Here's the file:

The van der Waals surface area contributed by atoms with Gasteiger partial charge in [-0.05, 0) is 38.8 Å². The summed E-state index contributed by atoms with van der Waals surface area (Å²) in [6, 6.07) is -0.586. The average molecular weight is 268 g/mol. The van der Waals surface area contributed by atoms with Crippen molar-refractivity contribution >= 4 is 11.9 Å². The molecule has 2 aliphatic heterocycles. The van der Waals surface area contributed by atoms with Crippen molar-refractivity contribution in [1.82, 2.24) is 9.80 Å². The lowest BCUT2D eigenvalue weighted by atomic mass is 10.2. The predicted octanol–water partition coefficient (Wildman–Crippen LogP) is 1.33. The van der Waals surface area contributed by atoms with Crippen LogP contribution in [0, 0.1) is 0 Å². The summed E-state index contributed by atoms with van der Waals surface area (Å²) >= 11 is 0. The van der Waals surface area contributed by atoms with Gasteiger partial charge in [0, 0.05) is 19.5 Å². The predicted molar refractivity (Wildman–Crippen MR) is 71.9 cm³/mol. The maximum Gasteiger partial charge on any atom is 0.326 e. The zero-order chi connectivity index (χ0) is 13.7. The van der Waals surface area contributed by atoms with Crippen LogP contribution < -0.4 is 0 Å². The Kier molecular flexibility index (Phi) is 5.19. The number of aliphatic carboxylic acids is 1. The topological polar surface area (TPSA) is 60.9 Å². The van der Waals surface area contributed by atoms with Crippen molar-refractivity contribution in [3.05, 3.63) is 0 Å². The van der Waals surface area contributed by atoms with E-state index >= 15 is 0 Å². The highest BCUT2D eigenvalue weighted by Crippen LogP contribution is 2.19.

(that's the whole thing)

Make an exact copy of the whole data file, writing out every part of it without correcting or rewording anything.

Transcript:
The van der Waals surface area contributed by atoms with Gasteiger partial charge in [-0.05, 0) is 38.8 Å². The summed E-state index contributed by atoms with van der Waals surface area (Å²) in [6, 6.07) is -0.586. The average molecular weight is 268 g/mol. The van der Waals surface area contributed by atoms with Crippen molar-refractivity contribution >= 4 is 11.9 Å². The molecule has 2 aliphatic heterocycles. The van der Waals surface area contributed by atoms with Crippen molar-refractivity contribution in [1.82, 2.24) is 9.80 Å². The lowest BCUT2D eigenvalue weighted by atomic mass is 10.2. The predicted octanol–water partition coefficient (Wildman–Crippen LogP) is 1.33. The van der Waals surface area contributed by atoms with Crippen LogP contribution in [0, 0.1) is 0 Å². The summed E-state index contributed by atoms with van der Waals surface area (Å²) >= 11 is 0. The van der Waals surface area contributed by atoms with Gasteiger partial charge in [0, 0.05) is 19.5 Å². The predicted molar refractivity (Wildman–Crippen MR) is 71.9 cm³/mol. The maximum Gasteiger partial charge on any atom is 0.326 e. The zero-order chi connectivity index (χ0) is 13.7. The van der Waals surface area contributed by atoms with Crippen LogP contribution < -0.4 is 0 Å². The Kier molecular flexibility index (Phi) is 5.19. The number of aliphatic carboxylic acids is 1. The topological polar surface area (TPSA) is 60.9 Å². The van der Waals surface area contributed by atoms with Crippen molar-refractivity contribution in [3.05, 3.63) is 0 Å². The van der Waals surface area contributed by atoms with E-state index >= 15 is 0 Å². The highest BCUT2D eigenvalue weighted by Crippen LogP contribution is 2.19.